In their recent half yearly report they stated that they expected to grow earnings per share at the lower end of their earnings model, which aims to grow earnings by 4-8% per annum before the beneficial effect of share buybacks. Again, in the results, they reiterated their stated dividend policy of aiming to grow the dividend by at least 10% per annum ‘over the medium term’ At the interim stage they had spent £295 million acquiring 12.3 million shares as part of their annualised £500 million share buyback programme.

They carry a ‘healthy’ level of net debt at around £11.2 billion and have interest cover of 5.4x.

GlaxoSmithKline are a dividend paying monster, having increased the dividend for a very long time. Their dividend increases follow a fairly set formula that does need adjusting every now and then or shareholders will face ever shrinking percentage dividend increases. The last adjustment was in 2011 when the final of the four quarterly dividends was increased by more than the usual. Another one is due soon and could happen this year with the final increasing to 24p instead of the expected 23p.

The Q2 results in July delivered the very predictable dividend of 18p and confirmed the total share repurchases for 2013 of between £1billion & £2 billion. Like Imperial, GlaxoSmithKline carries a ‘healthy’ net debt of £15.7 billion. Trying to get to the bottom of the financial position is a nightmare with all of the multinationals with incredible complexities in terms of tax, interest, intercompany transfers, etc, etc.

Amec has an incredible track record of increasing dividends to shareholders that exceeds both GlaxoSmithKline’s and Imperial Tobacco’s and yet is hardly considered by anybody to be a dividend Champion. But it is! In its recent statement re Kentz Corporation, where it stated that it had ‘no intention to make an offer for Kentz’, they also stated ‘The pipeline of opportunities remains strong, and depending on the progress of acquisitions, additional cash returns to shareholders will be considered in the fourth quarter of 2013’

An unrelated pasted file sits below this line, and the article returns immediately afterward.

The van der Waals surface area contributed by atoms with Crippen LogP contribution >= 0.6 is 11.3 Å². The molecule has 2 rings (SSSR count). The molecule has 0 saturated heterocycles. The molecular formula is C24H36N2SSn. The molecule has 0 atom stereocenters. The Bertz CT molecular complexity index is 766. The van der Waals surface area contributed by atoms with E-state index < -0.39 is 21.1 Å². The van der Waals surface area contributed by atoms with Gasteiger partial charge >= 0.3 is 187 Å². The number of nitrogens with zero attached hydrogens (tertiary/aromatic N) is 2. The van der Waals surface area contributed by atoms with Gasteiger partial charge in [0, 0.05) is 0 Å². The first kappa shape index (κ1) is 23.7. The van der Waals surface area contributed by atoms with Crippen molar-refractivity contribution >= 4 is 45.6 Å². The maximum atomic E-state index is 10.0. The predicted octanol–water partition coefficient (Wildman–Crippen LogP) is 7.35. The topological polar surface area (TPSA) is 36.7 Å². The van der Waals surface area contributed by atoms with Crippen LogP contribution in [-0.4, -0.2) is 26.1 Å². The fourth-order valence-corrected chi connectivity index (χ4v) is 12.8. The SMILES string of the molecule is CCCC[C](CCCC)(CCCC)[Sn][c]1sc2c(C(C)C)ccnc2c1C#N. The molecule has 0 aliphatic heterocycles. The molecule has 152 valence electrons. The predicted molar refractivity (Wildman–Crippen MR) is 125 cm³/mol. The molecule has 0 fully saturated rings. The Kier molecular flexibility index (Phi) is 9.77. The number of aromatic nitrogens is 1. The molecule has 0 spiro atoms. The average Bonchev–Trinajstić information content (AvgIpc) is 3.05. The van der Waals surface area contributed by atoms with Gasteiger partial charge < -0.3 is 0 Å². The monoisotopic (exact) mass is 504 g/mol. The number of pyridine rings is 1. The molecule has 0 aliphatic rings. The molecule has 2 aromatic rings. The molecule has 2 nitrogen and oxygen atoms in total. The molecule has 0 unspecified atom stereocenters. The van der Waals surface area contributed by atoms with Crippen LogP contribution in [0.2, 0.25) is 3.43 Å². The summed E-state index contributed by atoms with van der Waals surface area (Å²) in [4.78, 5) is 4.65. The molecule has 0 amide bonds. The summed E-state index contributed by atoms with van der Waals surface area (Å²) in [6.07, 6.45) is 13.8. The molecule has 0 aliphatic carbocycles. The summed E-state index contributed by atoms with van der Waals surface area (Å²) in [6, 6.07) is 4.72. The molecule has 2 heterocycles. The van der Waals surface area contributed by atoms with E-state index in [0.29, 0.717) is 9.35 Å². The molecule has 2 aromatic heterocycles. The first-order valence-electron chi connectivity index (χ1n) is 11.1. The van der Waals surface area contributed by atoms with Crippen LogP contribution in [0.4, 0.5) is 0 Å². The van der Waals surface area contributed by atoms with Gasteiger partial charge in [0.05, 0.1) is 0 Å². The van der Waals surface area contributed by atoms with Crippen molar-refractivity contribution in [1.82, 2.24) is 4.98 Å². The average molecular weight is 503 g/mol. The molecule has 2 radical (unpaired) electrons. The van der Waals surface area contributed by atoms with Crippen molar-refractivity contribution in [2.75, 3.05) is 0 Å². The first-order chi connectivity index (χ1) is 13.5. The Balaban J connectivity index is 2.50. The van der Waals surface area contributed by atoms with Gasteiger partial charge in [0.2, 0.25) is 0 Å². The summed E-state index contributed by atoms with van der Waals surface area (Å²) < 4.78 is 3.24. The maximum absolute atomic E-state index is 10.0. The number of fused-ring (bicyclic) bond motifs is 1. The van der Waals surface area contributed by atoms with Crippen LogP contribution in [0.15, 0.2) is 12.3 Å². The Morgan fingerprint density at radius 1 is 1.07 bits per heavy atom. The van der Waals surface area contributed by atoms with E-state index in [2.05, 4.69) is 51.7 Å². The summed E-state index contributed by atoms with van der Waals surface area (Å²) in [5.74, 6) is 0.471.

The interim dividend was increased by 15% and we can expect at least the same at the final stage, again way ahead of GlaxoSmithKline and a few percentage points ahead of Imperial.

The share buyback programme of £400 million completed on 8th February 2013.

Given the dividend increases of the past 5 years of 96% for Imperial, 54% for GlaxoSmithKline and 200% for Amec and also given the future prospects for dividend increases, Amec just pips Imperial Tobacco at the post and is our dividend of the week.

Carrying debt / leverage

 

There is a consensus amongst analysts / commentators that there is a healthy level of debt and whilst I accept this, I think you always have to be aware that debt has to be either repaid or refinanced. Cheap money will not last forever and the trend of companies borrowing to facilitate shareholder returns could bite a lot of companies in the bum!

Market pressure from the so called experts

 

Related to the above, I think it is important to recognise how much company executives are influenced by current market thought / trends. The ultimate example of this that has occurred in my lifetime is the total decimation of investors in GEC, who were pressured by the market and analysts to make a series of internet related disaster purchases that brought the once mighty company to its knees. Spend your cash! They had an enormous cash pile and spent ridiculous sums of money on US acquisitions and Lord Weinstein’s life’s work evaporated in short order. 

For Amec, we are estimating the next three dividends to be 13.5p, 28.5p and 15.4p. They are at 1107p at Fridays close. At 1107p, this will generate a return of 4.40% annualised over a 16 month period.

Amec yield calculation:

13.5 (declared) + 28.5 + 15.4 = 57.4p between now and 26/11/2014 (approximate ex-dividend date of the third dividend)

Ergo 57.4p / 1107 = 5.18% 5.18% annualised = (5.18x365) / 429* = 4.40%

*Number of days until theoretical ex-dividend of the third dividend.

Companies mentioned

This article was originally acceessible only to DividendMax members and is now publicly available.